Johnson will address the 1922 Committee about two hours before the meeting, giving him a chance to make a face-to-face plea not to be sacked by his fellow Tory MPs. He has also written to all Conservative MPs, making the case for why he should remain in the job.

“I know over recent months I have come under a great deal of fire, I know that experience has been painful for the whole party,” the letter says. “Some of the criticism has been perhaps fair, some less so. I have listened and learned.”

A Downing Street spokesman said: “Tonight is a chance to end months of speculation and allow the government to draw a line and move on, delivering on the people’s priorities. The PM welcomes the opportunity to make his case to MPs and will remind them that when they’re united and focused on the issues that matter to voters there is no more formidable political force.”

Johnson’s government has been mired in scandal since January following the revelation of several private gatherings in Downing Street which attracted 126 fines from police over breached coronavirus restrictions, and a highly critical report by senior civil servant Sue Gray in which she questioned his leadership.

One reason given for removing him was that he was booed outside the thanksgiving service for the Queen at St Paul’s Cathedral, with the memo saying this “tells us nothing that data does not”, citing polling that “no social group trusts him, with even 55 per cent of current Conservatives calling him untrustworthy”.

The memo said: “The damage done to trust in Boris Johnson is such that popular policies are falling flat with the public (e.g. cost of living measures).”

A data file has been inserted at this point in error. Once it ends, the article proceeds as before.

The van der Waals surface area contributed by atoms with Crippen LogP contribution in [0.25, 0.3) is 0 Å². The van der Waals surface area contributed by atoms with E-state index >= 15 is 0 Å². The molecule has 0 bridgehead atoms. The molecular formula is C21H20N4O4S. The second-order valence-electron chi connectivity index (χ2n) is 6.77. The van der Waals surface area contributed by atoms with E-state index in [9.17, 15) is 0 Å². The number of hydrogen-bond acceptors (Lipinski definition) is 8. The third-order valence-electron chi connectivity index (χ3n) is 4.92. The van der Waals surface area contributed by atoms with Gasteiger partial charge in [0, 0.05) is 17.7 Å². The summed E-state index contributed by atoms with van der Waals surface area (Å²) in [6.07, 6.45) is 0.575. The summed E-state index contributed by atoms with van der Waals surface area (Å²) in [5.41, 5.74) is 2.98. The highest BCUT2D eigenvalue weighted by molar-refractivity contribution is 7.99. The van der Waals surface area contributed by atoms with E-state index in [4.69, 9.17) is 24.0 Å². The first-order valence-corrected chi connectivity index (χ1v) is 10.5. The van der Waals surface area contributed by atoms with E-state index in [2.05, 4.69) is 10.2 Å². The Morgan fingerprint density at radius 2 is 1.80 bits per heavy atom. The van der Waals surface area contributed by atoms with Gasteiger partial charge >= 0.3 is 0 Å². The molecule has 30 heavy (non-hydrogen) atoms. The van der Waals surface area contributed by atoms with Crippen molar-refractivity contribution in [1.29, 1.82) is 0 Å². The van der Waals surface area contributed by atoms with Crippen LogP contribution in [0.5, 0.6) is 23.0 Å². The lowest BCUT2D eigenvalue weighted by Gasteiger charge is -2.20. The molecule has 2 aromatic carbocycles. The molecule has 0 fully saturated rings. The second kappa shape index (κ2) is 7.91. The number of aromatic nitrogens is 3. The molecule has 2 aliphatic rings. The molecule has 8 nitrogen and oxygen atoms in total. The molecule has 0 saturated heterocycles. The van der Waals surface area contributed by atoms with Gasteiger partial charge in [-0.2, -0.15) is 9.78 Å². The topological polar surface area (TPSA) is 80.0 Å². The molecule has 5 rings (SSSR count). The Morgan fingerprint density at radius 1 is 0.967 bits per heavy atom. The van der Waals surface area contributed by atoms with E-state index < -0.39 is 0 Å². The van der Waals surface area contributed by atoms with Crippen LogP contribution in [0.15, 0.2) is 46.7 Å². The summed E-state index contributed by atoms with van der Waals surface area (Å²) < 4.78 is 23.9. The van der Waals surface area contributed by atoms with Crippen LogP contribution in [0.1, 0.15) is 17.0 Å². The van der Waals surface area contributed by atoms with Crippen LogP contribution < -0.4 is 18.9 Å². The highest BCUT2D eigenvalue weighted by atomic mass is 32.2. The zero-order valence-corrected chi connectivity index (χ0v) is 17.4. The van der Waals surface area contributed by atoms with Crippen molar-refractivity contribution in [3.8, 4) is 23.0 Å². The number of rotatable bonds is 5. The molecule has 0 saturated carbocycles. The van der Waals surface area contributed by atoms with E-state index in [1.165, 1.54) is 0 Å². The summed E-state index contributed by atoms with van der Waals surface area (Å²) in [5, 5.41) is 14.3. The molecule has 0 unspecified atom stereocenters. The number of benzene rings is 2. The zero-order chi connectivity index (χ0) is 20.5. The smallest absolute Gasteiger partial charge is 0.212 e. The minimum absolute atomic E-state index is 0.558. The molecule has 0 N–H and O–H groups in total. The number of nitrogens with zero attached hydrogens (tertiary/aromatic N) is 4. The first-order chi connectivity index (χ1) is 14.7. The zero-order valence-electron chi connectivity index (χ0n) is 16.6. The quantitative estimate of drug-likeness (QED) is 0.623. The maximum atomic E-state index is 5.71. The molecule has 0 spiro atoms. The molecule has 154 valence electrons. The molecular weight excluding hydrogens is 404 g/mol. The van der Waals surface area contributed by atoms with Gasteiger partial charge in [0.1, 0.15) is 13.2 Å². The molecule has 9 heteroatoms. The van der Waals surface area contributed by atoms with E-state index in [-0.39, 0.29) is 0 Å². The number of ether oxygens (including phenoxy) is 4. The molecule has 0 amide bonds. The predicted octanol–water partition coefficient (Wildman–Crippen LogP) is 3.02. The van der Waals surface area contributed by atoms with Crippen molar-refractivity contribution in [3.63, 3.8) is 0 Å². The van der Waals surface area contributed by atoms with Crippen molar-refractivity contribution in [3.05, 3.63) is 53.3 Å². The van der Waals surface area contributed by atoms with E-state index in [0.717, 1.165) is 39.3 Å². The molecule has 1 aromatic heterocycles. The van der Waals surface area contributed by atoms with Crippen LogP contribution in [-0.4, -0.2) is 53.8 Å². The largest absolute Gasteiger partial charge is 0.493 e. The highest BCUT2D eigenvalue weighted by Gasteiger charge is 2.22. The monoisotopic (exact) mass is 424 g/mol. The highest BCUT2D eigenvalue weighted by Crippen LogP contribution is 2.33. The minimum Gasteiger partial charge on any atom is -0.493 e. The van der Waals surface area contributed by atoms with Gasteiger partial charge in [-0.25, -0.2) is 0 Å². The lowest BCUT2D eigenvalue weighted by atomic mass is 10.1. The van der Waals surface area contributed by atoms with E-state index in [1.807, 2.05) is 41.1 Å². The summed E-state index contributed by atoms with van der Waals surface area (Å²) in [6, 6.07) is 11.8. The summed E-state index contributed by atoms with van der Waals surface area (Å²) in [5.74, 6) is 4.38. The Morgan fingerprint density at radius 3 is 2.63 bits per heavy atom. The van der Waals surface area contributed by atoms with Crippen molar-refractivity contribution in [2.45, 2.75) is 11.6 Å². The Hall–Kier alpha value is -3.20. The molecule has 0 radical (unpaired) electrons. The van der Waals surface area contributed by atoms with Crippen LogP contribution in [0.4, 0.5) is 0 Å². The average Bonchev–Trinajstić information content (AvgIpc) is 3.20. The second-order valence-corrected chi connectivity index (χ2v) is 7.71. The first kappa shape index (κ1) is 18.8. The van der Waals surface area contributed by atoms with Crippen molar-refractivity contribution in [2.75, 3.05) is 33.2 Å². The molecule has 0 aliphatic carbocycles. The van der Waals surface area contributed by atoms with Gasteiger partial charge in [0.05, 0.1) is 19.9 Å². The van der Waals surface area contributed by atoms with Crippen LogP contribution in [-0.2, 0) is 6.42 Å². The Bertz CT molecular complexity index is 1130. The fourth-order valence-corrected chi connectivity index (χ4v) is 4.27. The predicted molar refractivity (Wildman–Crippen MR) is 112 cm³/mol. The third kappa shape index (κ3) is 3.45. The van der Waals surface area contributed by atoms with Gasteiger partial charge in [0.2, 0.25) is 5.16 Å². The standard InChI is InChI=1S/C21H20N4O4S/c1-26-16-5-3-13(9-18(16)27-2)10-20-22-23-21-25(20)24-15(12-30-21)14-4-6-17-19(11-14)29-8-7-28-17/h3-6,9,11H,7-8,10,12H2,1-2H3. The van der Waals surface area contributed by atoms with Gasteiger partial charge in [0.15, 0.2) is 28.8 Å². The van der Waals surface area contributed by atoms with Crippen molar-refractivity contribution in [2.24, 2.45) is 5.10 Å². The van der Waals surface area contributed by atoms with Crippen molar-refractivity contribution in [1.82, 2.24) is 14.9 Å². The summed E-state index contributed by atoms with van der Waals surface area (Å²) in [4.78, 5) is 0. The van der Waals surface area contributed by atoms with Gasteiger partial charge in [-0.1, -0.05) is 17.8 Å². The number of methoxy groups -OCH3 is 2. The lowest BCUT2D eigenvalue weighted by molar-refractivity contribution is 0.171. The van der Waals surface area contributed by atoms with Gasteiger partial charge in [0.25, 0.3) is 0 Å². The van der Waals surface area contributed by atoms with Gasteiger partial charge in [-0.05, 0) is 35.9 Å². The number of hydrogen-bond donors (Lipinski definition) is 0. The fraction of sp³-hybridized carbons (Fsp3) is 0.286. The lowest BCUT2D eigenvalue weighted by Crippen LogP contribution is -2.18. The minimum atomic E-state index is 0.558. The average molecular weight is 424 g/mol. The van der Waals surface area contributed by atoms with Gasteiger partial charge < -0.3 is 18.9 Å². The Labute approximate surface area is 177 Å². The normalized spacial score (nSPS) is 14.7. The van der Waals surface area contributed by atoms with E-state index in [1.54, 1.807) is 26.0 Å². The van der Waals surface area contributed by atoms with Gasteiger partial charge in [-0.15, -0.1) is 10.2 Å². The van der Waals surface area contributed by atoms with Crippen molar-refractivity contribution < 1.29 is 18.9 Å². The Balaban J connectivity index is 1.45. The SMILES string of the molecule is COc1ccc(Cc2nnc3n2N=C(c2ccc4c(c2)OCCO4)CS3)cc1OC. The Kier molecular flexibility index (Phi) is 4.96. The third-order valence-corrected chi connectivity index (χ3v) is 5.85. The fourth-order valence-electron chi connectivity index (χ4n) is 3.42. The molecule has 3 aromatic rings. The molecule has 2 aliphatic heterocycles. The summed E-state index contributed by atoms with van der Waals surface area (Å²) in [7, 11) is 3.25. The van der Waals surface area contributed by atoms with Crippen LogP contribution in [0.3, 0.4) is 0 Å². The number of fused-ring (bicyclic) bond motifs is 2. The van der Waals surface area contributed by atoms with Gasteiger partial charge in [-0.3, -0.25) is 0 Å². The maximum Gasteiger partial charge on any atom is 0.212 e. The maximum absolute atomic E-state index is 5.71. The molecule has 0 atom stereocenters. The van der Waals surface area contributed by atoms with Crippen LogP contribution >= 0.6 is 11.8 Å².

On Monday, former Treasury minister Jesse Norman announced he had withdrawn his support from Johnson and submitted a letter.

He said Johnson had presided over “a culture of casual law-breaking” in No.10 and that his claim to have been vindicated by the Gray report was “grotesque”.

Britain’s Prime Minister Boris Johnson and his wife Carrie at the Queen’s Platinum Jubilee Thansgiving service on Friday.

Britain’s Prime Minister Boris Johnson and his wife Carrie at the Queen’s Platinum Jubilee Thansgiving service on Friday.Credit:AP

“I have supported Boris Johnson for 15 years, for the London mayoralty and for PM. Very sadly, I have written to him to say I can no longer do so, for the reasons set out below,” Norman said.

He criticised Johnson over the Northern Ireland Protocol and the government’s “ugly” Rwanda immigration policy. (The UK has vowed to deport boat arrivals to be processed in Rwanda, in a similar policy to Australia’s offshoring detention scheme.)

He also said that under Johnson the government “seems to lack a sense of mission”.

A successful vote would trigger a lengthy process to for a leadership ballot, where potential candidates are giving a deadline to nominate, with a run-off process of voting held if there are more than two candidates. The final pair is then put forward for Conservative Party members around the country to vote.

Rob Harris is Europe correspondent for The Sydney Morning Herald and The Age.Connect via email.